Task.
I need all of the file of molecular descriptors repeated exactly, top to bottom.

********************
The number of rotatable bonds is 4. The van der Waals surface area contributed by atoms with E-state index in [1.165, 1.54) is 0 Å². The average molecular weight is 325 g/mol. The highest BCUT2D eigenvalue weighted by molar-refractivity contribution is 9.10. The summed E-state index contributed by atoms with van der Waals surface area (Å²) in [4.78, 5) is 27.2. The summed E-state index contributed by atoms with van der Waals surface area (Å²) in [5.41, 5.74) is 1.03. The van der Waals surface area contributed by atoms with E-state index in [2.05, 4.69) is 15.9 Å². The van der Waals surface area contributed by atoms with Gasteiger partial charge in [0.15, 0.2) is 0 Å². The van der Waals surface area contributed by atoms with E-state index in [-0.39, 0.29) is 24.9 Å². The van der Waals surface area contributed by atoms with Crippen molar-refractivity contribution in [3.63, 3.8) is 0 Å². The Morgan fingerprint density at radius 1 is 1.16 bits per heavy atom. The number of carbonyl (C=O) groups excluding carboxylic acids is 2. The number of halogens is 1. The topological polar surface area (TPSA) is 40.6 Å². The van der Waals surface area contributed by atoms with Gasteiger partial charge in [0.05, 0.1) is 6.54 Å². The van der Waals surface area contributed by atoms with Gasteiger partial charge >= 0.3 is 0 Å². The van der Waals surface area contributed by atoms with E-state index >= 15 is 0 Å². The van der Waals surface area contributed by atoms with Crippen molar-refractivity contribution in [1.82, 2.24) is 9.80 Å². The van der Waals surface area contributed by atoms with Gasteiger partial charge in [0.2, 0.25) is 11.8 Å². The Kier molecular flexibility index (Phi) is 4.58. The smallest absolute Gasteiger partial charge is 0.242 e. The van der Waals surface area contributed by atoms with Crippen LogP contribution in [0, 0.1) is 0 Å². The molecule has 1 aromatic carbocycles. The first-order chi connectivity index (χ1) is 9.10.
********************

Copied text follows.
The number of rotatable bonds is 4. The van der Waals surface area contributed by atoms with E-state index in [1.165, 1.54) is 0 Å². The average molecular weight is 325 g/mol. The highest BCUT2D eigenvalue weighted by molar-refractivity contribution is 9.10. The summed E-state index contributed by atoms with van der Waals surface area (Å²) in [4.78, 5) is 27.2. The summed E-state index contributed by atoms with van der Waals surface area (Å²) in [5.41, 5.74) is 1.03. The van der Waals surface area contributed by atoms with E-state index in [2.05, 4.69) is 15.9 Å². The van der Waals surface area contributed by atoms with Gasteiger partial charge in [0.15, 0.2) is 0 Å². The van der Waals surface area contributed by atoms with E-state index in [-0.39, 0.29) is 24.9 Å². The van der Waals surface area contributed by atoms with Crippen molar-refractivity contribution in [3.63, 3.8) is 0 Å². The Morgan fingerprint density at radius 1 is 1.16 bits per heavy atom. The number of carbonyl (C=O) groups excluding carboxylic acids is 2. The number of halogens is 1. The topological polar surface area (TPSA) is 40.6 Å². The van der Waals surface area contributed by atoms with Gasteiger partial charge in [0.05, 0.1) is 6.54 Å². The van der Waals surface area contributed by atoms with Gasteiger partial charge >= 0.3 is 0 Å². The van der Waals surface area contributed by atoms with E-state index >= 15 is 0 Å². The van der Waals surface area contributed by atoms with Crippen molar-refractivity contribution in [1.82, 2.24) is 9.80 Å². The van der Waals surface area contributed by atoms with Gasteiger partial charge in [0.2, 0.25) is 11.8 Å². The Kier molecular flexibility index (Phi) is 4.58. The smallest absolute Gasteiger partial charge is 0.242 e. The van der Waals surface area contributed by atoms with Crippen LogP contribution in [0, 0.1) is 0 Å². The molecule has 1 aromatic carbocycles. The first-order chi connectivity index (χ1) is 9.10.